When in the program the reference to A no longer exist, objects A, B, and C are no longer accessible by the program and will be eligible for gc.

program A -> B -> C
 
marc weber
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I would echo the same rationale Steve and Barry outlined above.
 
Vincent Brabant
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I would like to say false,
because you can have Weak References to that object.
And if you have only weak reference to that object, the object is well eligible for garbage collection.

That would be a better formulation:

"An object become eligible for garbage collection when it exists no more strong references pointing to that object"

(after correction of my english :-) )

Vincent
 
Steve Morrow
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I would like to say false,
because you can have Weak References to that object.

That doesn't negate the original assertion. Objects that have only weak references can be GC'd (as you stated). But an object that has had all references to it set to null will no longer have any strong references. The object will be the same condition as described in the "better formulation"; both are true.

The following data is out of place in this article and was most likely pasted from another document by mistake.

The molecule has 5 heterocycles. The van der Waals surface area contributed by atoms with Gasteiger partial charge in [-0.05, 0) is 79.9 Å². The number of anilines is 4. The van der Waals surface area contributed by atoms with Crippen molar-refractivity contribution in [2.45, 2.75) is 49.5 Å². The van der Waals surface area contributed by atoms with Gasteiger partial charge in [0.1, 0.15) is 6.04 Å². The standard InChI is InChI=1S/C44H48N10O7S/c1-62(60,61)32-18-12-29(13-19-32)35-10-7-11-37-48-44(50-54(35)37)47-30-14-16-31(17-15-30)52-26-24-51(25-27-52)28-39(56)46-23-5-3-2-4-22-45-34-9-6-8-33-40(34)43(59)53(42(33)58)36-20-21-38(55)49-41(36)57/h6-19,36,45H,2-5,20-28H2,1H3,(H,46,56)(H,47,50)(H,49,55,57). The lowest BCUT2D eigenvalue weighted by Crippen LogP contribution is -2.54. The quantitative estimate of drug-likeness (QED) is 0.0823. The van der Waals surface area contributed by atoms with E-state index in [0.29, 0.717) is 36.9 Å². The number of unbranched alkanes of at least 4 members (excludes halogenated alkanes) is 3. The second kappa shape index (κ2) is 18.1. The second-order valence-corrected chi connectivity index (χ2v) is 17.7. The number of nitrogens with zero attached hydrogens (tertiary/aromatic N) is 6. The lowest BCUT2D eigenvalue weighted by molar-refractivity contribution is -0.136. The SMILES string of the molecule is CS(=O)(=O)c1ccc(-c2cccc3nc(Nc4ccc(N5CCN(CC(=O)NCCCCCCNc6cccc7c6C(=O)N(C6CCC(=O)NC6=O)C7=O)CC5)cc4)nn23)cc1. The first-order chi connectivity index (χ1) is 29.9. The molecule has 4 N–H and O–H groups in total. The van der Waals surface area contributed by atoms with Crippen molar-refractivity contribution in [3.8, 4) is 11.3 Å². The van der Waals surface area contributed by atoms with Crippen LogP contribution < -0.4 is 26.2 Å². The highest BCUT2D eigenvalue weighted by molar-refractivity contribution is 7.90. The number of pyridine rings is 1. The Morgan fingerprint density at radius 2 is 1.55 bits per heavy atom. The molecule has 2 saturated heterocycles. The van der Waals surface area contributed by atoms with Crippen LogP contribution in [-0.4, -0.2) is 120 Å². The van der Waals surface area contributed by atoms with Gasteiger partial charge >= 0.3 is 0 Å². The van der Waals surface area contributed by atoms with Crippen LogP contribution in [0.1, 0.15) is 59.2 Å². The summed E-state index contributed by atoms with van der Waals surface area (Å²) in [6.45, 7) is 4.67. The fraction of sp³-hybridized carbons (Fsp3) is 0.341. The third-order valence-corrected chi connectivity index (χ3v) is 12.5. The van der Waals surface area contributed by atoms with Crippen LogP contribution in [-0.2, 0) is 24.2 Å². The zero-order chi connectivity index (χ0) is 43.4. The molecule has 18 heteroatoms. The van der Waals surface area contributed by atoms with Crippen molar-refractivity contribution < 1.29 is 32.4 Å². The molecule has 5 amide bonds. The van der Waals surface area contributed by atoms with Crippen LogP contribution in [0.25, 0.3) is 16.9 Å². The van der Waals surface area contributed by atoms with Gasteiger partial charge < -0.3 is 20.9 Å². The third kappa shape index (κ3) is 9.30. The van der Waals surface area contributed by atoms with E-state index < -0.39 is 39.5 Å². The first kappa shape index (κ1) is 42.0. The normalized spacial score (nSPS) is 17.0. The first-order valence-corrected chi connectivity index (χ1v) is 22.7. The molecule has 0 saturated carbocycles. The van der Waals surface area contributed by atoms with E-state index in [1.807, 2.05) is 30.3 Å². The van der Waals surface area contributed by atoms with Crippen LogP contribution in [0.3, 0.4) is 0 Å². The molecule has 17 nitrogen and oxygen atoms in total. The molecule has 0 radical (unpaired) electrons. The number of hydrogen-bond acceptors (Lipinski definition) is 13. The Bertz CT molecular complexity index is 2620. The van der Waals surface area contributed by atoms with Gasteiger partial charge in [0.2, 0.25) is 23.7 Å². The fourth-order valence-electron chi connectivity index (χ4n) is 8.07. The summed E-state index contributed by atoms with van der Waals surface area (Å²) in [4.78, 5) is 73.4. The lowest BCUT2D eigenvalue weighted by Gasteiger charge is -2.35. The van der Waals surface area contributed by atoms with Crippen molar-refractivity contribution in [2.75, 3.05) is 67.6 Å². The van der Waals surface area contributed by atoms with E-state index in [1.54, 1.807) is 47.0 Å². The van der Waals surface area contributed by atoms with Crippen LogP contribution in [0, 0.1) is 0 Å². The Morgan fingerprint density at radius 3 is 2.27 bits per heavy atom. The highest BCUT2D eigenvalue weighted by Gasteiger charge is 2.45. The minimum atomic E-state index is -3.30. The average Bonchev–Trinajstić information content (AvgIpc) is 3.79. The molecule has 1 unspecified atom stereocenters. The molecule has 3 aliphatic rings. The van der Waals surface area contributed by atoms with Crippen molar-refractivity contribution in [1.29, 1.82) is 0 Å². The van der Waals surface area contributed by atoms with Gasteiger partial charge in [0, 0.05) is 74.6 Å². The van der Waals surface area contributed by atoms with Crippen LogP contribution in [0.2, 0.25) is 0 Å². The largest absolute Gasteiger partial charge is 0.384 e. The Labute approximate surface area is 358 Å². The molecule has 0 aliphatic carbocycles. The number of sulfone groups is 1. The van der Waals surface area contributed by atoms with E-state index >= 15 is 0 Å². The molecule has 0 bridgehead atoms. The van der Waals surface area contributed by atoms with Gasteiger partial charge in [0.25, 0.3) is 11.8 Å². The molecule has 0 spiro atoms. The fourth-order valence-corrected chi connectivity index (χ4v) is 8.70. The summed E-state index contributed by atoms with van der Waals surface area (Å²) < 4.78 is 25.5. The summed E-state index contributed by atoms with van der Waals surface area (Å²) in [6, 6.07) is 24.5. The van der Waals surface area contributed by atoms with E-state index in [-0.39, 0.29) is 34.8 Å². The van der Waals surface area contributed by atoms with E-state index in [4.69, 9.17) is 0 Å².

[ December 29, 2005: Message edited by: Steve Morrow ]
 
jiju ka
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An object becomes eligible for garbage collection when all references to it are set to null.


If programmer is setting references to null the answer is false. If the Object being created is from a String Literal, The String Literal Pool will still be referencing it, even if all references from programmer's code is set to null



A string literal will always be refrenced from the String Literal Pool once the String is created. The programmer cannot remove the reference in String Literal pool to the String. The String Literal Pool is maintained internal to JVM. Strings created by "new" are exempt from being in String Literal Pool.

Read the java ranch article referenced below.

The following statement is true

An object becomes eligible for garbage collection when all references to it are null.


http://java.sun.com/developer/technicalArticles/ALT/RefObj/

http://www.javaranch.com/journal/200409/Journal200409.jsp

http://java.sun.com/docs/books/jls/second_edition/html/lexical.doc.html#101083

Thanks for the question.
[ December 29, 2005: Message edited by: jiju ka ]